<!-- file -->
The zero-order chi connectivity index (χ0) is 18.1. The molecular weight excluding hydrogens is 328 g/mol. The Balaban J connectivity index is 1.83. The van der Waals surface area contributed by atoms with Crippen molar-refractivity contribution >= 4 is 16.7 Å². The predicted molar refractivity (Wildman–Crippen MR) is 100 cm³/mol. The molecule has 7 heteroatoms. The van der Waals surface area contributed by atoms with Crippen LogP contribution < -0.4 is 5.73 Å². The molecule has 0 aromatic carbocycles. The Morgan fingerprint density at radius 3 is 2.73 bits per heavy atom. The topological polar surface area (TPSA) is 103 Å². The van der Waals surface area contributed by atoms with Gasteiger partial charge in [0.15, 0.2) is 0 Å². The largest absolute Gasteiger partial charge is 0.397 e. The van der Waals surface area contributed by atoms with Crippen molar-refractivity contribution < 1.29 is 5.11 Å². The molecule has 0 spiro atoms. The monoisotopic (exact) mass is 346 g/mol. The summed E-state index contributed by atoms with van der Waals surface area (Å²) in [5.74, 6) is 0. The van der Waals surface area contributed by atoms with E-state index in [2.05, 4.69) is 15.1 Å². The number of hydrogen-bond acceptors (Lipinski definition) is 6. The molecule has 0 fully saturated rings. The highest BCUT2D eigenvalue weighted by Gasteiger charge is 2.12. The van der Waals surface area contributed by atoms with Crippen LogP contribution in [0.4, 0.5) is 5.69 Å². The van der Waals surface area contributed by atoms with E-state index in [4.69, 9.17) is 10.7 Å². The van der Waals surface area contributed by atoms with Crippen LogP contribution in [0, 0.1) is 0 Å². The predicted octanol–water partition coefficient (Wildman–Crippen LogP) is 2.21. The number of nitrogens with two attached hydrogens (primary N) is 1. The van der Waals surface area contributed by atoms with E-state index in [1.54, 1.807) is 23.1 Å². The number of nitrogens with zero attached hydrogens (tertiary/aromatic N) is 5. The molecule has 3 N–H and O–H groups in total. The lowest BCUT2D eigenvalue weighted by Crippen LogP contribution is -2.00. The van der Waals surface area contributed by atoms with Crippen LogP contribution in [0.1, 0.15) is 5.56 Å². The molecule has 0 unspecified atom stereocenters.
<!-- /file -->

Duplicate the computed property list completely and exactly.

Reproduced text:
The zero-order chi connectivity index (χ0) is 18.1. The molecular weight excluding hydrogens is 328 g/mol. The Balaban J connectivity index is 1.83. The van der Waals surface area contributed by atoms with Crippen molar-refractivity contribution >= 4 is 16.7 Å². The predicted molar refractivity (Wildman–Crippen MR) is 100 cm³/mol. The molecule has 7 heteroatoms. The van der Waals surface area contributed by atoms with Crippen LogP contribution < -0.4 is 5.73 Å². The molecule has 0 aromatic carbocycles. The Morgan fingerprint density at radius 3 is 2.73 bits per heavy atom. The topological polar surface area (TPSA) is 103 Å². The van der Waals surface area contributed by atoms with Gasteiger partial charge in [0.15, 0.2) is 0 Å². The largest absolute Gasteiger partial charge is 0.397 e. The van der Waals surface area contributed by atoms with Crippen molar-refractivity contribution < 1.29 is 5.11 Å². The molecule has 0 spiro atoms. The monoisotopic (exact) mass is 346 g/mol. The summed E-state index contributed by atoms with van der Waals surface area (Å²) in [5.74, 6) is 0. The van der Waals surface area contributed by atoms with E-state index in [2.05, 4.69) is 15.1 Å². The number of hydrogen-bond acceptors (Lipinski definition) is 6. The molecule has 0 fully saturated rings. The highest BCUT2D eigenvalue weighted by Gasteiger charge is 2.12. The van der Waals surface area contributed by atoms with Crippen LogP contribution in [0.4, 0.5) is 5.69 Å². The van der Waals surface area contributed by atoms with E-state index in [4.69, 9.17) is 10.7 Å². The van der Waals surface area contributed by atoms with Crippen LogP contribution in [0, 0.1) is 0 Å². The predicted octanol–water partition coefficient (Wildman–Crippen LogP) is 2.21. The number of nitrogens with two attached hydrogens (primary N) is 1. The van der Waals surface area contributed by atoms with E-state index in [1.54, 1.807) is 23.1 Å². The number of nitrogens with zero attached hydrogens (tertiary/aromatic N) is 5. The molecule has 3 N–H and O–H groups in total. The lowest BCUT2D eigenvalue weighted by Crippen LogP contribution is -2.00. The van der Waals surface area contributed by atoms with Crippen LogP contribution in [0.1, 0.15) is 5.56 Å². The molecule has 0 unspecified atom stereocenters.